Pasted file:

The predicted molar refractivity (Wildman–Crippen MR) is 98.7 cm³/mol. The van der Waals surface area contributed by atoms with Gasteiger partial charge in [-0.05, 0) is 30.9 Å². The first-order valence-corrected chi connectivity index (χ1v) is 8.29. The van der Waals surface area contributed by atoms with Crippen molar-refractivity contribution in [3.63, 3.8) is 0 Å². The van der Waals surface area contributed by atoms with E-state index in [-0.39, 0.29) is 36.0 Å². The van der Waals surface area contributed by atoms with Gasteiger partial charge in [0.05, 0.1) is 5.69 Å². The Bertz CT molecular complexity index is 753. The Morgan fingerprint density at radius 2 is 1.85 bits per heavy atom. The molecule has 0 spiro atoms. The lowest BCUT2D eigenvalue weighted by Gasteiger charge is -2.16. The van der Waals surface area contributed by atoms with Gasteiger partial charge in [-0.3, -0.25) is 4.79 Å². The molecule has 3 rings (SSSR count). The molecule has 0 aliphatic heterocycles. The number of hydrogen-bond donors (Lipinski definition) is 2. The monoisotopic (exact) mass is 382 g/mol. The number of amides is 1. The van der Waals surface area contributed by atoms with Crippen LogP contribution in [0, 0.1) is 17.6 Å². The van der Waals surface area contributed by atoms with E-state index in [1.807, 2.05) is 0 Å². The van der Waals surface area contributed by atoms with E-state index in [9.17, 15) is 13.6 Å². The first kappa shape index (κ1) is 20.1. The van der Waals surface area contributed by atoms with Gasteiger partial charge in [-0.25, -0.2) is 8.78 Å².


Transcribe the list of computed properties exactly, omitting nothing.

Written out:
The predicted molar refractivity (Wildman–Crippen MR) is 98.7 cm³/mol. The van der Waals surface area contributed by atoms with Gasteiger partial charge in [-0.05, 0) is 30.9 Å². The first-order valence-corrected chi connectivity index (χ1v) is 8.29. The van der Waals surface area contributed by atoms with Crippen molar-refractivity contribution in [3.63, 3.8) is 0 Å². The van der Waals surface area contributed by atoms with E-state index in [-0.39, 0.29) is 36.0 Å². The van der Waals surface area contributed by atoms with Gasteiger partial charge in [0.05, 0.1) is 5.69 Å². The Bertz CT molecular complexity index is 753. The Morgan fingerprint density at radius 2 is 1.85 bits per heavy atom. The molecule has 0 spiro atoms. The lowest BCUT2D eigenvalue weighted by Gasteiger charge is -2.16. The van der Waals surface area contributed by atoms with Gasteiger partial charge in [-0.3, -0.25) is 4.79 Å². The molecule has 3 rings (SSSR count). The molecule has 0 aliphatic heterocycles. The number of hydrogen-bond donors (Lipinski definition) is 2. The monoisotopic (exact) mass is 382 g/mol. The number of amides is 1. The van der Waals surface area contributed by atoms with Crippen LogP contribution in [0, 0.1) is 17.6 Å². The van der Waals surface area contributed by atoms with E-state index in [1.807, 2.05) is 0 Å². The van der Waals surface area contributed by atoms with E-state index in [9.17, 15) is 13.6 Å². The first kappa shape index (κ1) is 20.1. The van der Waals surface area contributed by atoms with Gasteiger partial charge in [-0.25, -0.2) is 8.78 Å².